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Monday, March 10, 2008

Bucky group 20 - Oxymoron

This week we referred to our Vacuum State post on "Hunting Down Life's Oxymoron" by Mike George (For more about the blog post, click here). This is the first time that a blog post is used for our Bucky Group discussion, marking our move into Cyberspace and leveraging on Web 2.0 content. Indeed there are a lot of rich and original content out there in blogs, websites, Wikipedia, online forums and videos like YouTube.
Clinton kicked off the discussion by reading the Wikipedia definition of "Oxymoron":

An oxymoron (plural oxymorons or, more rarely, oxymora) is a figure of speech that combines two normally contradictory terms. Oxymoron is a loanword from Greek oxy ("sharp") and moros ("dull"). Thus the word oxymoron is itself an oxymoron.

A few of us were quick to bring examples of oxymorons like "pretty ugly", "virtual reality", and with a lot of sarcasm - "honest politician"

So what is the difference between "Oxymoron" and "Dichotomy"?

The Wikipedia defines "dichotomy" as"
Division into two; especially, the division of a class into two subclasses opposed to each other by contradiction, as the division of the term man into white and not white.

So distinct from "dichotomy", "oxymoron" is a mere expression of two consecutive contraditory words.


At that point, Johnson walked in (late). After a spontaneous welcome to him, we briefed him that the morning's topic is about "oxymoron", and immediately he uttered, "Sounds confusing clear", probably unaware that he is a natural with the oxymoron, and we burst into laughter.

We then moved on to "blindspot", as a blindspot, precedes an oxymoron. A blindspot here refers to the blindness in the inner eye. This refers to us not 'seeing' something, and that we know it is a blindness that is affecting our lives.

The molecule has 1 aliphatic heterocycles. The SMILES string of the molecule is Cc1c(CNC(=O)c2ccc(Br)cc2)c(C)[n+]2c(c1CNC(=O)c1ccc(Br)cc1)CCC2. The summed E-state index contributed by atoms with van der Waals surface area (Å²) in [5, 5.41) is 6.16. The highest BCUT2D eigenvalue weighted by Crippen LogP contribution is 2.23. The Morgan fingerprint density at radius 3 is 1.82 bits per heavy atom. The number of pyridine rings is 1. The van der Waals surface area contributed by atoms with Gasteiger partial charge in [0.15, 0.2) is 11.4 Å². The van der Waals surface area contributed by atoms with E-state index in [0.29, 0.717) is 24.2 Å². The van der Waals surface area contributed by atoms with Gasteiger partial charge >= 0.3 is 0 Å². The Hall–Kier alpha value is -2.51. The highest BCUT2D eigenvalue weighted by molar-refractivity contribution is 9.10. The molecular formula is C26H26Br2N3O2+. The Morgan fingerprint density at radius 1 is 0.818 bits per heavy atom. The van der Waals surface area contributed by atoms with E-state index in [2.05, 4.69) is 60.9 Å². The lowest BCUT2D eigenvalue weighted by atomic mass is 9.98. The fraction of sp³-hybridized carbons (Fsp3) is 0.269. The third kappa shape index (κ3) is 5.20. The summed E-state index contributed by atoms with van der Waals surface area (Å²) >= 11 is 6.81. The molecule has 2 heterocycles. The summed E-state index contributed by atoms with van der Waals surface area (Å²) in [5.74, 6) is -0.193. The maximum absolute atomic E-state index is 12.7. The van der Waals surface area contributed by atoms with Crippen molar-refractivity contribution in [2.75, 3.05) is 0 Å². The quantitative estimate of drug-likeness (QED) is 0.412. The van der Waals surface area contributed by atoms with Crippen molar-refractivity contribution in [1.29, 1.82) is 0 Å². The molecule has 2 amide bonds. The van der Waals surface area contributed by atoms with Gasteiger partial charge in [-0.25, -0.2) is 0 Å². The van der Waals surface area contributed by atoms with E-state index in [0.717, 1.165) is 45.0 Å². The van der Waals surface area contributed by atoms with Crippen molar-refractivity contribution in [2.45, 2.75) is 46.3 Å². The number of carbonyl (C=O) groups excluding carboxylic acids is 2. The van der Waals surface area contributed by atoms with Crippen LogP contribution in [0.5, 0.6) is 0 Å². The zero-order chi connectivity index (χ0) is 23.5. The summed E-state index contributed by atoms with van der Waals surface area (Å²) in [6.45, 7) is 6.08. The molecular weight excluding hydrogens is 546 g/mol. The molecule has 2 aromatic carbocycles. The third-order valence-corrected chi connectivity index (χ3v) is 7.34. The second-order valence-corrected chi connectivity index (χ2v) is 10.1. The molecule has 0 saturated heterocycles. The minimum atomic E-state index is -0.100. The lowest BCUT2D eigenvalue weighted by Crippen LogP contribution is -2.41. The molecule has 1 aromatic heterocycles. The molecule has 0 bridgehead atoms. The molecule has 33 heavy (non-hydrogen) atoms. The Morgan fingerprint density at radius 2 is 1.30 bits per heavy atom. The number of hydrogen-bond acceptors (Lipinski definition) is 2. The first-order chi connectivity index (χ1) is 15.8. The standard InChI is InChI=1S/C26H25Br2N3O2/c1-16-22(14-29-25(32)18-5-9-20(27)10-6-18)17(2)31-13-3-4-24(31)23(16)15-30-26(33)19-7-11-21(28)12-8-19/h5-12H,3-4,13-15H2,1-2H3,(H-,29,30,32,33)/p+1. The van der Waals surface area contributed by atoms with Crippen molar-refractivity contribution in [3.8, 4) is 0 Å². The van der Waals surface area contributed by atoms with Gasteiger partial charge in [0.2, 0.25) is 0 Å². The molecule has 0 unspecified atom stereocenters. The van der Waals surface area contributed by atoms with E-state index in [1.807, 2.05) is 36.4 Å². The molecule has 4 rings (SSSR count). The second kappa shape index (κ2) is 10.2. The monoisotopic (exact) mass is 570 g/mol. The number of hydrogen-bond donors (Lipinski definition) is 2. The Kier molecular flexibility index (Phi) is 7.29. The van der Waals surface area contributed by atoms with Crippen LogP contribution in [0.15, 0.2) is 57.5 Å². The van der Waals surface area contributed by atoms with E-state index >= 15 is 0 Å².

In the Tao lecture I attended recently, the master said,

No one can see all angles of the world. This is so in individuals, cultures, religions, science...etc. This is because our views does not cover all dimensions. Thus, we have to compensate for this by using the views of others. Sometimes, we can view an issue from the animals, plants, Buddhas and sages points of view. For more of the Tao lecture, click here

To see our own blindspots, we can use the 'vision' of others. In other words, receive the opinions and comments from others. In a system, that means to accept and interoperate with other systems; or become a system of systems. In that sense, Singapore is a system of systems as we are multi-racial, multi-religion and multi-cultured city. With tolerance, that enables us to see our own blindspots as a nation more easily, as opposed to fairly mono-cultured countries like Japan and Korea.

Johnson mentioned that at work, there are some issues that when clarified by others it became clear and could agree with them. However, there are some issues that even after discussions with his colleagues, he could not agree with them. What more, the said issues, which involves a procedure that we interact with the customers, are not even acceptable by the customers themselves. At this point, several suggestions were put forth by us, which includes, looking at the issue from the company's perpectives as the company looks at all customers and not just (some of) the customers that Johnson deals with. Besides, companies have other aspects like company culture and image that they may want to upkeep. There are mistakes that the company may consider fatal and cannot afford to make.

Clinton brought out an example in the automotive maker Honda, which produces very high quality cars, whose Chairman said to the effect that, "...we may achieve 99.99% perfection and 0.01% error... To us it is an achievement, but to the customer, the 0.01% seems to be 100%."